#4 Fluoride: there’s just not enough evidence

I recently heard that fluoride is bad for you, so I said instantly to my mum “QUICK BUY THIS FLUORIDE-FREE TOOTHPASTE BEFORE WE SPONTANEOUSLY DISINTEGRATE”:


Then I realised that I had jumped on (an admittedly 70 year long) bandwagon about fluoride without knowing why. I told myself today STOP JUMPING ON BANDWAGONS and find out for yourself, with real facts and everything, WHY fluoride is so controversial. So, I hopped on the laptop began my research. I have been looking into this debate pretty much ALL DAY, but please correct me if I’m wrong about anything and please feel free to leave your own opinion.

Piece of knowledge #4

Yes, they said in the 1940’s that it will prevent tooth decay, and it seems that some governments have jumped to a pro-fluoride stance, not least North America where they allow around 60% of their water supply to be fluoridated for this sole purpose, without any solid data to back it up.

If this is widely called ‘a controversy’ and there are countless internet pages on how it’s linked to various health issues without any solid data to refute this, then why is it still being pumped into water supplies (not just in the U.S but also in the Rep. of Ireland and some parts of the UK, including 14% of the East Midlands for my Derby followers)?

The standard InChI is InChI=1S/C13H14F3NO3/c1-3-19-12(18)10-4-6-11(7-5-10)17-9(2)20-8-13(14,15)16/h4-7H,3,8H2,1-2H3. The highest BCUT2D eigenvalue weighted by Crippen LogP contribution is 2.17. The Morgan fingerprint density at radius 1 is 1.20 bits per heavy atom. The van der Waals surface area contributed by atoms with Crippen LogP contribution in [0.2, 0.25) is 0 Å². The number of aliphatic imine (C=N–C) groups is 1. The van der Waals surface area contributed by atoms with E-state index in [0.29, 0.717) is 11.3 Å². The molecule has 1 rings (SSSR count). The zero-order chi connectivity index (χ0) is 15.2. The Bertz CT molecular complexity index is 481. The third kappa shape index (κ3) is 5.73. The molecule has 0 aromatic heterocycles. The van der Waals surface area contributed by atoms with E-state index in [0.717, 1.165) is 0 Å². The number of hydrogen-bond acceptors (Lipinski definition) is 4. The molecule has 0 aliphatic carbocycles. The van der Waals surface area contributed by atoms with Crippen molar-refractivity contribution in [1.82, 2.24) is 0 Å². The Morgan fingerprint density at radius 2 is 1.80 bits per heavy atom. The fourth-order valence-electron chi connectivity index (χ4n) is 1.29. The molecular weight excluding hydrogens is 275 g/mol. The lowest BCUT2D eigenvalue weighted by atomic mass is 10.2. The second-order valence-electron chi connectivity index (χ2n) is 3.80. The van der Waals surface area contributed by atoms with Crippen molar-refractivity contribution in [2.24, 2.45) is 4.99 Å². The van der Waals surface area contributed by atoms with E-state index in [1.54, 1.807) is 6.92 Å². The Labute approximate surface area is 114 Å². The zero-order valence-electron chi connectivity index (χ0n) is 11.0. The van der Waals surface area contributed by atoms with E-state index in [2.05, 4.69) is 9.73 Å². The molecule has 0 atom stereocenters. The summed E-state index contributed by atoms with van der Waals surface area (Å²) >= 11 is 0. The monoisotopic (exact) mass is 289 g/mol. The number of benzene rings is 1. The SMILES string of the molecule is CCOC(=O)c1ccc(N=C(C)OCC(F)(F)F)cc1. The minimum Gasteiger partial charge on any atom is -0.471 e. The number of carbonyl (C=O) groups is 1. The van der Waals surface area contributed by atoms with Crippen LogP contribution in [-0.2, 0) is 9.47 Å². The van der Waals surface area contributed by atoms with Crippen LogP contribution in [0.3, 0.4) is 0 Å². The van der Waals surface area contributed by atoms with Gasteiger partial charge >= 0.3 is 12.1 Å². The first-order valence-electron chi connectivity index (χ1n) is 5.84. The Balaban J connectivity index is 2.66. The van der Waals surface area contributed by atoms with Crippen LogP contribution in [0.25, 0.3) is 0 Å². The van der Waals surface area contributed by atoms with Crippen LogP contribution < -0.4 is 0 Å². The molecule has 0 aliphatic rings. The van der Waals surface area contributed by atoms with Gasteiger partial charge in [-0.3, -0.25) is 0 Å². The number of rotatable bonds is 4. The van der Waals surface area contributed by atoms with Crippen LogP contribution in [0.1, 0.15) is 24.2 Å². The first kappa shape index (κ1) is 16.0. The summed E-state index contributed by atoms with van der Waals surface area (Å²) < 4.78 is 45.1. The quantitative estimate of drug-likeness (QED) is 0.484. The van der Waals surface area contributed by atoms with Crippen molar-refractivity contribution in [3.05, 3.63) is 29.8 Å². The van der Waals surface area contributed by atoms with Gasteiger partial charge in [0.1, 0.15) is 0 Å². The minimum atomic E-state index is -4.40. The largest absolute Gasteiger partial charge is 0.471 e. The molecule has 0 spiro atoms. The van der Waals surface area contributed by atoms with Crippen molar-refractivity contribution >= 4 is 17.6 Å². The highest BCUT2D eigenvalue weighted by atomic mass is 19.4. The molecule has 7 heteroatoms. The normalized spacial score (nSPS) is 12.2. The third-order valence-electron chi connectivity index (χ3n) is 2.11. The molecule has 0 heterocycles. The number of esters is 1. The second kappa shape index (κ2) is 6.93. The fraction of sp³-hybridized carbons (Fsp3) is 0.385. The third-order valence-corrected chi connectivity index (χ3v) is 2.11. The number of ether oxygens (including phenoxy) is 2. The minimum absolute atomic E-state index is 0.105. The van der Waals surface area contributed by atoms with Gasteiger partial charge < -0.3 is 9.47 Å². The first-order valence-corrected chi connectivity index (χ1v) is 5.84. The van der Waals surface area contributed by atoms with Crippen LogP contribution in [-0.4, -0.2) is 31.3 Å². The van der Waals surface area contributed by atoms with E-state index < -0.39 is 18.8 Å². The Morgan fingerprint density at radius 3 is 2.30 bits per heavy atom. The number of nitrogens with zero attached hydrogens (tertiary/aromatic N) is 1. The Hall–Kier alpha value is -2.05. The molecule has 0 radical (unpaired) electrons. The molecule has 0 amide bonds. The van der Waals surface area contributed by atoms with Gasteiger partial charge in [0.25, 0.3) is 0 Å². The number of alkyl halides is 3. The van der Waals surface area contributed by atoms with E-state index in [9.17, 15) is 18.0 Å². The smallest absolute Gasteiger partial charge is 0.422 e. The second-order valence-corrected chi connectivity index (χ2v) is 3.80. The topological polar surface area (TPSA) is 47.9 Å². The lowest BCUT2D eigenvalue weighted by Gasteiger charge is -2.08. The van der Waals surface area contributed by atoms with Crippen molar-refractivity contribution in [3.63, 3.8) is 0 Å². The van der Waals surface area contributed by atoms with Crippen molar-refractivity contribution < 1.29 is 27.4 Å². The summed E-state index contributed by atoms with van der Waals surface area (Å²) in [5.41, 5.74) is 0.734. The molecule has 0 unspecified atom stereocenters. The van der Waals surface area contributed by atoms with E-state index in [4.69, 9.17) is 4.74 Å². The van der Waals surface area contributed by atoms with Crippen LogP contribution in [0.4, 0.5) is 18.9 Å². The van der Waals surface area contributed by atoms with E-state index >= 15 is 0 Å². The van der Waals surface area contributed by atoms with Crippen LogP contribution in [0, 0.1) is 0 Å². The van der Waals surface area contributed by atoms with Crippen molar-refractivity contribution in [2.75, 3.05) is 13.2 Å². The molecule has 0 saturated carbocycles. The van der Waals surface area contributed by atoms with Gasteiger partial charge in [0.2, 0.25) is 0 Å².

The arguments against fluoride are that it is highly toxic. That is a fact. It has been used as rat poison. Obviously we don’t consume large enough amounts daily for it to have an instantly fatal affect, however, U.S toothpaste companies now have to alert consumers that if more than a pea-sized amount is swallowed then they may have been poisoned.

Over time it has been shown to increase aluminum uptake in the brain which is one of the causes of Alzheimer’s. Studies have also shown that consumption of fluoride is linked to arthritisosteoporosis, bone fractures, hypersensitivity towards fluoride, gastrointestinal problems such as IBS, male fertility issues, kidney disease, cardiovascular disease, diabetes, skeletal and dental fluorosis, endocrine disruption and it affects the pineal gland.

FEW! Thank goodness for spell-check.

Of course, it is also a fact that when fluoride is put in direct contact with teeth it “inhibits enzymes that breed acid-producing oral bacteria whose acid eats away tooth enamel”, which prevents tooth decay, but even this has been linked to dental fluorosis and cavities. Why would we drink it and put it in our stomachs if it only works when put directly onto teeth?

I could go on, but I don’t want to bore you, so I will end with this… It is a fact that fluoride is poisonous, so why put it in the water and toothpastes? To me, there’s just not enough evidence to justify it.

Wow. That was serious. See my last post for a light-hearted snippet on the silly questions people ask Google.


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